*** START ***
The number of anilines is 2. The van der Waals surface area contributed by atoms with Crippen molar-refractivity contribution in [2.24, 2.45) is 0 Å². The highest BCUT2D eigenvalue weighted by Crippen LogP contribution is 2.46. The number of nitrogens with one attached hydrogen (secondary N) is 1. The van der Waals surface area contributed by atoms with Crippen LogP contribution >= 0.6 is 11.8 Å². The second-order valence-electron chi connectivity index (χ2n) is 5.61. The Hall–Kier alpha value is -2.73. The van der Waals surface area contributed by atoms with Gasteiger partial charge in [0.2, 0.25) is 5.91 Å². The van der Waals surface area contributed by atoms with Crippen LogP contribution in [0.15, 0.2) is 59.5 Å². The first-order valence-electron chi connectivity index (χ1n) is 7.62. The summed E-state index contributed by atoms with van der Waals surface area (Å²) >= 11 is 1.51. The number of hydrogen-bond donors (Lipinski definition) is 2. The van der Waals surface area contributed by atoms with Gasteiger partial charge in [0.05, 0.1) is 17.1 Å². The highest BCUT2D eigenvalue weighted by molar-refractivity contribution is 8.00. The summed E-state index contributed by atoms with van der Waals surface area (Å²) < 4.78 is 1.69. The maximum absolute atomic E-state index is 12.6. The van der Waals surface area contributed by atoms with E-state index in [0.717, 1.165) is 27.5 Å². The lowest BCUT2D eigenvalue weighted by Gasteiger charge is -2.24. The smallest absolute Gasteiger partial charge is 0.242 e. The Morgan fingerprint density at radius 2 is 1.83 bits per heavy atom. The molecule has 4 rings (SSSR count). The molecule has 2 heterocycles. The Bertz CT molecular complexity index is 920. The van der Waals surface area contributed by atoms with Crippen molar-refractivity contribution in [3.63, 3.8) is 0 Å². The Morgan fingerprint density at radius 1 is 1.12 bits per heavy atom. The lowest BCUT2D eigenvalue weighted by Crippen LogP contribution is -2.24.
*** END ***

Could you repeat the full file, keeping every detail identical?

The number of anilines is 2. The van der Waals surface area contributed by atoms with Crippen molar-refractivity contribution in [2.24, 2.45) is 0 Å². The highest BCUT2D eigenvalue weighted by Crippen LogP contribution is 2.46. The number of nitrogens with one attached hydrogen (secondary N) is 1. The van der Waals surface area contributed by atoms with Crippen LogP contribution >= 0.6 is 11.8 Å². The second-order valence-electron chi connectivity index (χ2n) is 5.61. The Hall–Kier alpha value is -2.73. The van der Waals surface area contributed by atoms with Gasteiger partial charge in [0.2, 0.25) is 5.91 Å². The van der Waals surface area contributed by atoms with Crippen LogP contribution in [0.15, 0.2) is 59.5 Å². The first-order valence-electron chi connectivity index (χ1n) is 7.62. The summed E-state index contributed by atoms with van der Waals surface area (Å²) >= 11 is 1.51. The number of hydrogen-bond donors (Lipinski definition) is 2. The van der Waals surface area contributed by atoms with Gasteiger partial charge in [0.05, 0.1) is 17.1 Å². The highest BCUT2D eigenvalue weighted by molar-refractivity contribution is 8.00. The summed E-state index contributed by atoms with van der Waals surface area (Å²) < 4.78 is 1.69. The maximum absolute atomic E-state index is 12.6. The van der Waals surface area contributed by atoms with E-state index in [0.717, 1.165) is 27.5 Å². The lowest BCUT2D eigenvalue weighted by Gasteiger charge is -2.24. The smallest absolute Gasteiger partial charge is 0.242 e. The Morgan fingerprint density at radius 2 is 1.83 bits per heavy atom. The molecule has 4 rings (SSSR count). The molecule has 2 heterocycles. The Bertz CT molecular complexity index is 920. The van der Waals surface area contributed by atoms with Crippen molar-refractivity contribution in [3.63, 3.8) is 0 Å². The Morgan fingerprint density at radius 1 is 1.12 bits per heavy atom. The lowest BCUT2D eigenvalue weighted by Crippen LogP contribution is -2.24.